In 1376, the city was renamed Sofia, became a center for goldsmithing and other craftsmanship, and was conquered by the Ottoman Empire six years later. Its diverse population grew to over 20,000 inhabitants during the Ottoman occupation, consisting of Bulgarians, Ashkenazi and Sephardic Jews, Turks and Roma. Liberated by the Russians in 1878, Sofia became the capital of the Principality, and later the Kingdom, of Bulgaria in 1908.
In 1925, Bulgarian Communist terrorists blew up the Sveta Nedelya Cathedral in the center city. During the 1930s and WWII, Bulgaria’s government allied itself with Nazi Germany. After the war, Sofia was the capital of the Communist People’s Republic of Bulgaria from 1946-1989.
Nowadays, Bulgaria is a youthful democracy with a rich heritage. Our list of top 10 Sofia attractions for first-timers will help acquaint you with this vibrant and welcoming capital.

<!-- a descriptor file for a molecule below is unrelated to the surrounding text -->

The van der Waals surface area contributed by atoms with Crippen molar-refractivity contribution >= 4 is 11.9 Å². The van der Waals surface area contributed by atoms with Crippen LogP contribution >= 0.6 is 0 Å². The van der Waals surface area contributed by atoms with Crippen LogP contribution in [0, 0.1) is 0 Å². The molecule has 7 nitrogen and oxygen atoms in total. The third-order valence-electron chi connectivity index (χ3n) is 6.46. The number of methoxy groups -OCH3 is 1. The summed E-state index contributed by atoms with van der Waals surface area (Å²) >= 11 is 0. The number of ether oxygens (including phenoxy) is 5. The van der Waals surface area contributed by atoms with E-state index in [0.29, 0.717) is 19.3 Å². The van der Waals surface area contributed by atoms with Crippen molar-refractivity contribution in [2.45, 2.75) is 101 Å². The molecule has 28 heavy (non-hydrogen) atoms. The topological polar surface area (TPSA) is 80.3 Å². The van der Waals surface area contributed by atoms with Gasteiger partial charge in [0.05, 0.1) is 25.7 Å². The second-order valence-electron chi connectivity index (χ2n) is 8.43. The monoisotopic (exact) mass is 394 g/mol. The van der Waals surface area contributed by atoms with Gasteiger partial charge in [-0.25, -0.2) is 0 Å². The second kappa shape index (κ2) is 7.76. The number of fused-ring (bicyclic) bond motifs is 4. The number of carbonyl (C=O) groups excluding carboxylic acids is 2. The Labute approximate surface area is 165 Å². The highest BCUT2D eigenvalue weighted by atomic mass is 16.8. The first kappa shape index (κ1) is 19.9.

1. St. George Rotunda – A Roman-era domed cylinder set on a square base, the St. George Rotunda is believed to have been built on the site of a pagan temple. St. George’s is famous for its five layers of frescoes which date back to the 4th century. These had been painted over by the Ottomans in the 16th century when the church was converted to a mosque, and only recently re-discovered and restored. This is the oldest building in Sofia, dating back to when the city was home to Emperors Galerius and Constantine the Great.